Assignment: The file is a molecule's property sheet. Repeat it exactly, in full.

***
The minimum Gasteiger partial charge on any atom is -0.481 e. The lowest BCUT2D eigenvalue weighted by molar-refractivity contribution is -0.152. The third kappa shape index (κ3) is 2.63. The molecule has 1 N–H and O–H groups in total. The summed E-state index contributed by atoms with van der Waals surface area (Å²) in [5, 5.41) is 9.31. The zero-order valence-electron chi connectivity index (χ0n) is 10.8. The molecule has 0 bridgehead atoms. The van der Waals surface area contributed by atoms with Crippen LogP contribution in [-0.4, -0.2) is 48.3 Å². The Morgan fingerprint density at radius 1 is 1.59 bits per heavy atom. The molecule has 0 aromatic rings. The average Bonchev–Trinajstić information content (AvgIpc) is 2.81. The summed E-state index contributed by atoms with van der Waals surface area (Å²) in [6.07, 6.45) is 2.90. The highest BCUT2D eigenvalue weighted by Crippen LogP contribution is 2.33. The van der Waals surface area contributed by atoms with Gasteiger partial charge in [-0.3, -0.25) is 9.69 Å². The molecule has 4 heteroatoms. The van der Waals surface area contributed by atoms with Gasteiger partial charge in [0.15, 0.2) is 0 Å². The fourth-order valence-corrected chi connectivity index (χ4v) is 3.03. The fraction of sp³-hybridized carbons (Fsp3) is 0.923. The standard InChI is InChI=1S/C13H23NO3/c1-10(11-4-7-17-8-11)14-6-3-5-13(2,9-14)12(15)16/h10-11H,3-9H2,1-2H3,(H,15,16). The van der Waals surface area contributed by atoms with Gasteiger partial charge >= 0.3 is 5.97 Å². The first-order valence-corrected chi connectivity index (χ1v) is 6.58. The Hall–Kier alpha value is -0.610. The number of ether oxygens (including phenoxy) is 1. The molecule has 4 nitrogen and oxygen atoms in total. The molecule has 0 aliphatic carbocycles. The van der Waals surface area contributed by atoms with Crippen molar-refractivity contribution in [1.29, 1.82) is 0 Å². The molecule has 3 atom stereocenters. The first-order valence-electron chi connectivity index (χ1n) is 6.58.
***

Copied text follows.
The minimum Gasteiger partial charge on any atom is -0.481 e. The lowest BCUT2D eigenvalue weighted by molar-refractivity contribution is -0.152. The third kappa shape index (κ3) is 2.63. The molecule has 1 N–H and O–H groups in total. The summed E-state index contributed by atoms with van der Waals surface area (Å²) in [5, 5.41) is 9.31. The zero-order valence-electron chi connectivity index (χ0n) is 10.8. The molecule has 0 bridgehead atoms. The van der Waals surface area contributed by atoms with Crippen LogP contribution in [-0.4, -0.2) is 48.3 Å². The Morgan fingerprint density at radius 1 is 1.59 bits per heavy atom. The molecule has 0 aromatic rings. The average Bonchev–Trinajstić information content (AvgIpc) is 2.81. The summed E-state index contributed by atoms with van der Waals surface area (Å²) in [6.07, 6.45) is 2.90. The highest BCUT2D eigenvalue weighted by Crippen LogP contribution is 2.33. The van der Waals surface area contributed by atoms with Gasteiger partial charge in [-0.3, -0.25) is 9.69 Å². The molecule has 4 heteroatoms. The van der Waals surface area contributed by atoms with Gasteiger partial charge in [0.15, 0.2) is 0 Å². The fourth-order valence-corrected chi connectivity index (χ4v) is 3.03. The fraction of sp³-hybridized carbons (Fsp3) is 0.923. The standard InChI is InChI=1S/C13H23NO3/c1-10(11-4-7-17-8-11)14-6-3-5-13(2,9-14)12(15)16/h10-11H,3-9H2,1-2H3,(H,15,16). The van der Waals surface area contributed by atoms with Gasteiger partial charge >= 0.3 is 5.97 Å². The first-order valence-corrected chi connectivity index (χ1v) is 6.58. The Hall–Kier alpha value is -0.610. The number of ether oxygens (including phenoxy) is 1. The molecule has 4 nitrogen and oxygen atoms in total. The molecule has 0 aliphatic carbocycles. The van der Waals surface area contributed by atoms with Crippen molar-refractivity contribution in [1.29, 1.82) is 0 Å². The molecule has 3 atom stereocenters. The first-order valence-electron chi connectivity index (χ1n) is 6.58.